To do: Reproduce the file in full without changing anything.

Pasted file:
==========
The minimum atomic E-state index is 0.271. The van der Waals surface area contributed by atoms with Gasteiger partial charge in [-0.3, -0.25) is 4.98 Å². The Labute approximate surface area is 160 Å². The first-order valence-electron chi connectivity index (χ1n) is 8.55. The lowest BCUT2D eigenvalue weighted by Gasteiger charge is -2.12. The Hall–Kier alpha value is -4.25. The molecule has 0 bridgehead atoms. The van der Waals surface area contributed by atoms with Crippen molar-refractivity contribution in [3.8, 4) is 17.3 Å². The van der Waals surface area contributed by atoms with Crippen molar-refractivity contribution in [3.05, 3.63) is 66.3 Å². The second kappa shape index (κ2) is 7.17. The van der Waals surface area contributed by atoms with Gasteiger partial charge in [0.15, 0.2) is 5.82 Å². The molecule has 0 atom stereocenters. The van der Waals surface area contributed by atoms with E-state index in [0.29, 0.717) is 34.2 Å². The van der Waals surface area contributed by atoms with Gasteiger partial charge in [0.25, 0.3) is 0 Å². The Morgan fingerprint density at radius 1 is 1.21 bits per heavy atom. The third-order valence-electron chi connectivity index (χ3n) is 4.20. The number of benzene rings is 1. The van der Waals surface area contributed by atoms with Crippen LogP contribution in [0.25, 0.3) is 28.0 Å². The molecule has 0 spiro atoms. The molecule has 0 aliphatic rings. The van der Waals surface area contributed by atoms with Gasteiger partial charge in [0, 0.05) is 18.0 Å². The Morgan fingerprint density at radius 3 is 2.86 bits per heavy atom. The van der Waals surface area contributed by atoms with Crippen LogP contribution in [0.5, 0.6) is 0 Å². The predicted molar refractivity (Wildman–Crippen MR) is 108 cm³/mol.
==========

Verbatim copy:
The minimum atomic E-state index is 0.271. The van der Waals surface area contributed by atoms with Gasteiger partial charge in [-0.3, -0.25) is 4.98 Å². The Labute approximate surface area is 160 Å². The first-order valence-electron chi connectivity index (χ1n) is 8.55. The lowest BCUT2D eigenvalue weighted by Gasteiger charge is -2.12. The Hall–Kier alpha value is -4.25. The molecule has 0 bridgehead atoms. The van der Waals surface area contributed by atoms with Crippen molar-refractivity contribution in [3.8, 4) is 17.3 Å². The van der Waals surface area contributed by atoms with Crippen molar-refractivity contribution in [3.05, 3.63) is 66.3 Å². The second kappa shape index (κ2) is 7.17. The van der Waals surface area contributed by atoms with Gasteiger partial charge in [0.15, 0.2) is 5.82 Å². The molecule has 0 atom stereocenters. The van der Waals surface area contributed by atoms with E-state index in [0.29, 0.717) is 34.2 Å². The van der Waals surface area contributed by atoms with Gasteiger partial charge in [0.25, 0.3) is 0 Å². The Morgan fingerprint density at radius 1 is 1.21 bits per heavy atom. The third-order valence-electron chi connectivity index (χ3n) is 4.20. The number of benzene rings is 1. The van der Waals surface area contributed by atoms with Crippen LogP contribution in [0.25, 0.3) is 28.0 Å². The molecule has 0 spiro atoms. The molecule has 0 aliphatic rings. The van der Waals surface area contributed by atoms with Gasteiger partial charge in [0, 0.05) is 18.0 Å². The Morgan fingerprint density at radius 3 is 2.86 bits per heavy atom. The van der Waals surface area contributed by atoms with Crippen LogP contribution in [0.5, 0.6) is 0 Å². The predicted molar refractivity (Wildman–Crippen MR) is 108 cm³/mol.